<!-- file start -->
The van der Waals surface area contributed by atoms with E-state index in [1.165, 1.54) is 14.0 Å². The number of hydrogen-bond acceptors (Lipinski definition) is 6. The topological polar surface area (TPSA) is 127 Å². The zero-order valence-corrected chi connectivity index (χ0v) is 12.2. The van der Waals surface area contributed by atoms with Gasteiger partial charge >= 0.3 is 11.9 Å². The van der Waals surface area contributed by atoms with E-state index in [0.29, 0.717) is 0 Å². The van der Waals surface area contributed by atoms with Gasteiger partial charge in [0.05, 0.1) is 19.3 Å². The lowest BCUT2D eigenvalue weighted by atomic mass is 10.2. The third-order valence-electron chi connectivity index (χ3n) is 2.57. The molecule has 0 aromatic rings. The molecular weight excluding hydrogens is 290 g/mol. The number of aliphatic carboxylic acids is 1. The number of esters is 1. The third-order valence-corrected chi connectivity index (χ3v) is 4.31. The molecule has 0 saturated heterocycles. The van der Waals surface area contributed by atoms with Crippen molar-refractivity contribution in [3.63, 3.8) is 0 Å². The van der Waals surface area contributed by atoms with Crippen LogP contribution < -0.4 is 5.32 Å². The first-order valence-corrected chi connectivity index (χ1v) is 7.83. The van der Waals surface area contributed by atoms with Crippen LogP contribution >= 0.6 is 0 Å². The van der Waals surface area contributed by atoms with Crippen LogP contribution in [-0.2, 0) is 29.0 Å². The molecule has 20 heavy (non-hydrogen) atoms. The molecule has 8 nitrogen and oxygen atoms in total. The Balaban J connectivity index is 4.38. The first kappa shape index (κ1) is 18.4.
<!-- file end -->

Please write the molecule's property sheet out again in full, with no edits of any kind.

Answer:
The van der Waals surface area contributed by atoms with E-state index in [1.165, 1.54) is 14.0 Å². The number of hydrogen-bond acceptors (Lipinski definition) is 6. The topological polar surface area (TPSA) is 127 Å². The zero-order valence-corrected chi connectivity index (χ0v) is 12.2. The van der Waals surface area contributed by atoms with Gasteiger partial charge >= 0.3 is 11.9 Å². The van der Waals surface area contributed by atoms with E-state index in [0.29, 0.717) is 0 Å². The van der Waals surface area contributed by atoms with Gasteiger partial charge in [0.05, 0.1) is 19.3 Å². The lowest BCUT2D eigenvalue weighted by atomic mass is 10.2. The third-order valence-electron chi connectivity index (χ3n) is 2.57. The molecule has 0 aromatic rings. The molecular weight excluding hydrogens is 290 g/mol. The number of aliphatic carboxylic acids is 1. The number of esters is 1. The third-order valence-corrected chi connectivity index (χ3v) is 4.31. The molecule has 0 saturated heterocycles. The van der Waals surface area contributed by atoms with Crippen molar-refractivity contribution in [3.63, 3.8) is 0 Å². The van der Waals surface area contributed by atoms with Crippen LogP contribution < -0.4 is 5.32 Å². The first-order valence-corrected chi connectivity index (χ1v) is 7.83. The van der Waals surface area contributed by atoms with Crippen LogP contribution >= 0.6 is 0 Å². The van der Waals surface area contributed by atoms with Crippen LogP contribution in [-0.2, 0) is 29.0 Å². The molecule has 20 heavy (non-hydrogen) atoms. The molecule has 8 nitrogen and oxygen atoms in total. The Balaban J connectivity index is 4.38. The first kappa shape index (κ1) is 18.4.